AVS1998 Session NS+SS-MoM: Tribology, Adhesion and Interfacial Forces

Monday, November 2, 1998 8:20 AM in Room 321/322/323

Monday Morning

Time Period MoM Sessions | Abstract Timeline | Topic NS Sessions | Time Periods | Topics | AVS1998 Schedule

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8:20 AM NS+SS-MoM-1 Nanotribological Interactions: Hard and Soft Interfacial Junctions
U. Landman (Georgia Institute of Technology)
Certain aspects of the dependence of materials properties on their size will be addressed, particularly at the nanometer length scale where new behaviour emerges when the physical dimensions of the system approach, or are reduced below, a characteristic length relevant for the phenomenon or physical process being probed. We focus on computer simulation studies of formation mechanisms, structural, mechanical, electronic, transport, dynamic and rheological properties of nanoscale hard (solid nanowires) and soft (confined liquid) interfacial junctions. These issues are central to research in nanotribology, that is explorations of the atomic and molecular scale origins and methods of control of friction and lubrication, and are relevant to modern miniaturization technologies. Work supported by DOE and AFOSR.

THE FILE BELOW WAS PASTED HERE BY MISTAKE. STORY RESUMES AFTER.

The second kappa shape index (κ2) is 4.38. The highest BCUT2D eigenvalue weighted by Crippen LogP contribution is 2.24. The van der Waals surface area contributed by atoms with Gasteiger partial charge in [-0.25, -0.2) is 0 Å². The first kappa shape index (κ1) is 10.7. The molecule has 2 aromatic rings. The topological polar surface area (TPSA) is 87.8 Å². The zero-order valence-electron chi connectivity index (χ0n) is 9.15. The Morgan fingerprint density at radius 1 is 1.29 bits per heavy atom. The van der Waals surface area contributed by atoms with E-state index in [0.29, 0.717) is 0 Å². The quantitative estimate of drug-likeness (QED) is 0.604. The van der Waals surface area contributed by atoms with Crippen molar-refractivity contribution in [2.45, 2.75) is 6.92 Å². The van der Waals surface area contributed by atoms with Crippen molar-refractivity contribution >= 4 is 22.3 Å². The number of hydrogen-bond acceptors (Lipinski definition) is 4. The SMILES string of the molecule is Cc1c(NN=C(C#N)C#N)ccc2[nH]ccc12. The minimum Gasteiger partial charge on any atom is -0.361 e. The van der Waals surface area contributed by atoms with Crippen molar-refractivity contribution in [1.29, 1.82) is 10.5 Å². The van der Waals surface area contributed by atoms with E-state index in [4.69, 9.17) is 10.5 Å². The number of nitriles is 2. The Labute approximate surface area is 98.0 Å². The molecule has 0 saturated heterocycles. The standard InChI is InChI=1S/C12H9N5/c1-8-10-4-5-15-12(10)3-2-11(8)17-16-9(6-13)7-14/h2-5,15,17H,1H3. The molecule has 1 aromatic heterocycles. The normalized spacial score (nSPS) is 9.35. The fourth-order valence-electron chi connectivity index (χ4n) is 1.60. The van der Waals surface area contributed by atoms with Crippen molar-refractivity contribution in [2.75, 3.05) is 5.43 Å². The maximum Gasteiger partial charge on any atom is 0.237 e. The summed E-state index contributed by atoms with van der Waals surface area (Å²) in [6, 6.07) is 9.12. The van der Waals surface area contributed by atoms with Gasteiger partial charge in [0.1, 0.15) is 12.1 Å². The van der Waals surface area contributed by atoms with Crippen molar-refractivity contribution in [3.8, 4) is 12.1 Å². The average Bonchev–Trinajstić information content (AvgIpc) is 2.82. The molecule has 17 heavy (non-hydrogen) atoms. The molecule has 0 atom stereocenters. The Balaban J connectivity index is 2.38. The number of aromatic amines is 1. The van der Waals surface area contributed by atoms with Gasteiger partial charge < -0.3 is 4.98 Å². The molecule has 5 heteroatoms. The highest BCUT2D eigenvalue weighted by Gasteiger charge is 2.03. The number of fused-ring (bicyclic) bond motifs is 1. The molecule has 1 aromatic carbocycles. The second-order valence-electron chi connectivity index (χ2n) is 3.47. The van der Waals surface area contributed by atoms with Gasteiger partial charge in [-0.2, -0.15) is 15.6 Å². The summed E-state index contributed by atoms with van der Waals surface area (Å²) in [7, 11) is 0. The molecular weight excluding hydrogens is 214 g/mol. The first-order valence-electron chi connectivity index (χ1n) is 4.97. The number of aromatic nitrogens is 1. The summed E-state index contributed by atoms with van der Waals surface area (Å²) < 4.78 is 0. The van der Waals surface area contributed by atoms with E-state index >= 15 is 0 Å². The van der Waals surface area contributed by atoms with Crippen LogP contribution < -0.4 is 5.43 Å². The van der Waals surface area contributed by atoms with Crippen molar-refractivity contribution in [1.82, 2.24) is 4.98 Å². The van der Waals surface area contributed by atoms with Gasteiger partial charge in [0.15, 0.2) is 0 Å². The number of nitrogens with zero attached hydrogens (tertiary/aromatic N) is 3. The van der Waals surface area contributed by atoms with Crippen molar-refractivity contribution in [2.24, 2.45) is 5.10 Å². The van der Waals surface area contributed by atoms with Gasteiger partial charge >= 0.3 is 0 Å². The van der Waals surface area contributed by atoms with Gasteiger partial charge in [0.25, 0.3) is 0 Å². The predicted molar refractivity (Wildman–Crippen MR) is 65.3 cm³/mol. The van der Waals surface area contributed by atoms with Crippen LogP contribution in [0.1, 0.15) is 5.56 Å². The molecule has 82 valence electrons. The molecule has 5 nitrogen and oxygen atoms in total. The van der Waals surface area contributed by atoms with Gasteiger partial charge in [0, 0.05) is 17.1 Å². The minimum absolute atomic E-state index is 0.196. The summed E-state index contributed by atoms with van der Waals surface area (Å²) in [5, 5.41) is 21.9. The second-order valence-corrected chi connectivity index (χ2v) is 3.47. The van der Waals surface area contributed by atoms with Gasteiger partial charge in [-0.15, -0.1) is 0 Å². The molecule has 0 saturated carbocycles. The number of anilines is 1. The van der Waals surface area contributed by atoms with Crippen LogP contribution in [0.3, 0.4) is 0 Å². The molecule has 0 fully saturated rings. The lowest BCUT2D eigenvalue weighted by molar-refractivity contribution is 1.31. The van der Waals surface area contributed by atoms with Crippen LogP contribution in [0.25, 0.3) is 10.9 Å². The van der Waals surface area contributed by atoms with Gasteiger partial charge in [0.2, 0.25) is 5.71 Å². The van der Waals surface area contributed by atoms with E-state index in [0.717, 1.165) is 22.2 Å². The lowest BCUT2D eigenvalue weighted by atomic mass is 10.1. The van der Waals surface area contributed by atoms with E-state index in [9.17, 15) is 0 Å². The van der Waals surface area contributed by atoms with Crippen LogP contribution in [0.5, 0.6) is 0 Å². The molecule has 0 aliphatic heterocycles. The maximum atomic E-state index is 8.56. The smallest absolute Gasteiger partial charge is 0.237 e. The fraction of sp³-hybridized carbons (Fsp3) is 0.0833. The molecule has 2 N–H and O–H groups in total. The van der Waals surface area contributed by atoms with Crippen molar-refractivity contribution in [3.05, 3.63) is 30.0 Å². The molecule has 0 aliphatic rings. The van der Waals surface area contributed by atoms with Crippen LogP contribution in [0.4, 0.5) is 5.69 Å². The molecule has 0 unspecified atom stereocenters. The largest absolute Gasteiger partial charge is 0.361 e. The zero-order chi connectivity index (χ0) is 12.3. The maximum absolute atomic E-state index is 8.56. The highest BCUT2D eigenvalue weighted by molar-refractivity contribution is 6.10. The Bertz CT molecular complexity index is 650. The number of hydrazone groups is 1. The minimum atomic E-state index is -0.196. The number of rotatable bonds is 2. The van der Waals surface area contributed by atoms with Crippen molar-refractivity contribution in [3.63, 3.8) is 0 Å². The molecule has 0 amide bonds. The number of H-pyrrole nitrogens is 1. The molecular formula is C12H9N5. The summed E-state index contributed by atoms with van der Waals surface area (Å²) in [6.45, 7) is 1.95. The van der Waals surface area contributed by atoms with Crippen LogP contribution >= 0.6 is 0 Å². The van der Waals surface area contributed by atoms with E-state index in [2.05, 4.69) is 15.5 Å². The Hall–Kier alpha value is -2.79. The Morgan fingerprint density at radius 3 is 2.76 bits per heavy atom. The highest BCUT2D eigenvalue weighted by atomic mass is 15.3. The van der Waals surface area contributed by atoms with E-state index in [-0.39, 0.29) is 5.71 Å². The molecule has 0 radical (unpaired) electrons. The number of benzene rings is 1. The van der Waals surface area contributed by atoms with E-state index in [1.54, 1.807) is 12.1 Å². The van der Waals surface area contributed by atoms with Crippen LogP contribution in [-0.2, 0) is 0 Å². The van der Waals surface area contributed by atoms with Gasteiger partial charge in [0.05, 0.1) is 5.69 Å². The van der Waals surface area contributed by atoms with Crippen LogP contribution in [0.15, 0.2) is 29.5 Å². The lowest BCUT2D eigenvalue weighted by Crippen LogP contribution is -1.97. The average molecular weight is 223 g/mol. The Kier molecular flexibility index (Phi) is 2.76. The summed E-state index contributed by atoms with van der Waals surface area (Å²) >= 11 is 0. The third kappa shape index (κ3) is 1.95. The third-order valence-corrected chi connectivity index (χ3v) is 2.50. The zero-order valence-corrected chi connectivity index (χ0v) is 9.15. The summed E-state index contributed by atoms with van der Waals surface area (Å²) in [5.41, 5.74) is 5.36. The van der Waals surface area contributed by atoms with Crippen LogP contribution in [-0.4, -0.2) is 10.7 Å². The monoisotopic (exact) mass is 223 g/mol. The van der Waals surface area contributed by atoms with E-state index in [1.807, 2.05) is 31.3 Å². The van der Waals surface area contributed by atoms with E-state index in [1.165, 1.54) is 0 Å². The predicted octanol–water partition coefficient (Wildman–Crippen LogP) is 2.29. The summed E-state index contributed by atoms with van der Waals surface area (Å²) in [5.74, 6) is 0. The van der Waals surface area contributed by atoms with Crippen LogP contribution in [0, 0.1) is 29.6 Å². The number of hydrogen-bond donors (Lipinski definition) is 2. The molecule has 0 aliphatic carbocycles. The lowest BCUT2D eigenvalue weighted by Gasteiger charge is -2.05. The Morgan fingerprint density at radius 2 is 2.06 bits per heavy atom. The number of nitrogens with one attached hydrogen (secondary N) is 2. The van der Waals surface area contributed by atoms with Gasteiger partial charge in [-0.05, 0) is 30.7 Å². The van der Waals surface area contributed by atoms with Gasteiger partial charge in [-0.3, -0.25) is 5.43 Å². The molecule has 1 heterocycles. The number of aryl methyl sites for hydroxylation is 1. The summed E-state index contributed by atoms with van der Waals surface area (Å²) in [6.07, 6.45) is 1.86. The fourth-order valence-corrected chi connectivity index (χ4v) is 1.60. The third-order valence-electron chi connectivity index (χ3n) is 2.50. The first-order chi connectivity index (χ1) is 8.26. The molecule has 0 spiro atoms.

9:00 AM NS+SS-MoM-3 Measuring Nanocontact Adhesion and Deformation
J.B. Pethica (University of Oxford, United Kingdom)
Nanoscale probe techniques such as nanoindentation and AFM have given new insight into contact mechanics, and hence into adhesion and tribology problems. Almost all local mechanical, and several electrical parameters of the component surface materials can be measured. The key is a reliable determination of the test probe displacement (lateral as well as normal) as a function of applied forces. Accurate determination of storage and loss moduli in thin polymer films, along with their frequency and temperature variation, will be described as one example of these capabilities, and of the associated stringent experimental requirements. During the approach to contact, sensitive force-distance spectroscopy, close to atomic scale spatial resolution, allows mapping of the interaction potential between the surfaces. Some of the outstanding problems will also be discussed. These include the effect of adsorbates, especially on the onset of irreversible or dissipative deformation, and the determination of contact area in systems which are anything other than clean and homogeneous.
9:40 AM NS+SS-MoM-5 Adhesive Interactions and Damage Mechanisms in Scanning Probe Microscopy: A Study by Interfacial Force Microscopy
J.F. Graham, O.L. Warren, P.R. Norton (University of Western Ontario, Canada)